However, leaving that aside, on the website of the Department of Justice, it says that the first principle of restorative justice recognizes “Crime is Fundamentally a Violation of People and Interpersonal Relationships...Victims and the community have been harmed and are in need of restoration.”
It starts with a reflection on the victim. In this case, the victim, Tori Stafford, a child, was lured away by Ms. McClintic and horribly killed. I do not want to get into the details. They have been recounted several times. However, restorative justice starts with an examination of the victim and the crime. This is the worst crime. The victim and her family have suffered the most horrendous circumstances imaginable under our Criminal Code. This is not a crime of poverty or circumstance. This was a premeditated act. The vision of Ms. McClintic luring young Tori Stafford away was caught on videotape. It is seared in the minds of people from that part of Ontario. The ministers involved here should review that tape and the file. The Commissioner of Correctional Service Canada should review it as well.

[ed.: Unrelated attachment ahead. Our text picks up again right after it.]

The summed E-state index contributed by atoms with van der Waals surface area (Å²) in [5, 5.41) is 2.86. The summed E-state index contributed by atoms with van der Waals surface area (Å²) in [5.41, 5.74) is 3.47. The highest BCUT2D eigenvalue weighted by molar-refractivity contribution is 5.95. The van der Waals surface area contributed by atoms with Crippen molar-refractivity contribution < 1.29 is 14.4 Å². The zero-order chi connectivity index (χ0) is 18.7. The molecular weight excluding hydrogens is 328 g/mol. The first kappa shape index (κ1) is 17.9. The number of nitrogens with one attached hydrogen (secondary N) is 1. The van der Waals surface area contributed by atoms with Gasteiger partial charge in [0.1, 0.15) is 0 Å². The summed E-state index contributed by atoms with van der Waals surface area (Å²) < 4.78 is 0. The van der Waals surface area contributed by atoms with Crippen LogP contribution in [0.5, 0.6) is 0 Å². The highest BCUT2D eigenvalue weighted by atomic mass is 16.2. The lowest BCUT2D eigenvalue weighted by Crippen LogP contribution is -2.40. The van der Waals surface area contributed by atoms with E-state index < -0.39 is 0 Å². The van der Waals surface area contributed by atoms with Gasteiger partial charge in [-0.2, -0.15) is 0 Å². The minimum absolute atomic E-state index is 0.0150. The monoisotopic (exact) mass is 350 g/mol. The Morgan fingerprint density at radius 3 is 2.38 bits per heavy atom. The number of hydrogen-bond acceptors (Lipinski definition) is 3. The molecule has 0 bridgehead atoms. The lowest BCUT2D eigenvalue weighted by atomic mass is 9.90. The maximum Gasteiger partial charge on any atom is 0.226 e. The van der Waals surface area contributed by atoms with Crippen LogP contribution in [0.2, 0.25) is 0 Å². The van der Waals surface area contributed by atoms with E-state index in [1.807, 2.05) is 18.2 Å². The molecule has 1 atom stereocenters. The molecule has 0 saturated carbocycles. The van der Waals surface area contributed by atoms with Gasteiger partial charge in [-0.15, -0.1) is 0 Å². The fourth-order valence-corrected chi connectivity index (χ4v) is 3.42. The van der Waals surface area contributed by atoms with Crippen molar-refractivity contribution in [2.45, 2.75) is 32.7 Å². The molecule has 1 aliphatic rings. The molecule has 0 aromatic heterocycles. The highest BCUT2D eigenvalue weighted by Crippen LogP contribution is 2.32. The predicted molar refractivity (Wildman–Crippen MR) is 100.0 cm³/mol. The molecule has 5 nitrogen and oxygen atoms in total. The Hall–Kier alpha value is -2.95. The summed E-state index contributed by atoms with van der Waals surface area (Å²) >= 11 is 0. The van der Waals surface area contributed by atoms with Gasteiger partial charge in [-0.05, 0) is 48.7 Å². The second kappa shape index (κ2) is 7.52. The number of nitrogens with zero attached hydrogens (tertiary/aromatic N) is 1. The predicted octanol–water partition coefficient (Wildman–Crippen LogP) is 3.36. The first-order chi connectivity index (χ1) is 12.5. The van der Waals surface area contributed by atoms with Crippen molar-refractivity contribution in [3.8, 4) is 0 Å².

As a primer, they can look at the Department of Justice's own materials on restorative justice. They should also look to section 718 of the Criminal Code, which outlines sentencing and the sentencing principles and purpose. I invite all Canadians to read it. This is the underpinning of our justice system, particularly when it comes to a crime committed against one Canadian by another, and in this case, a child.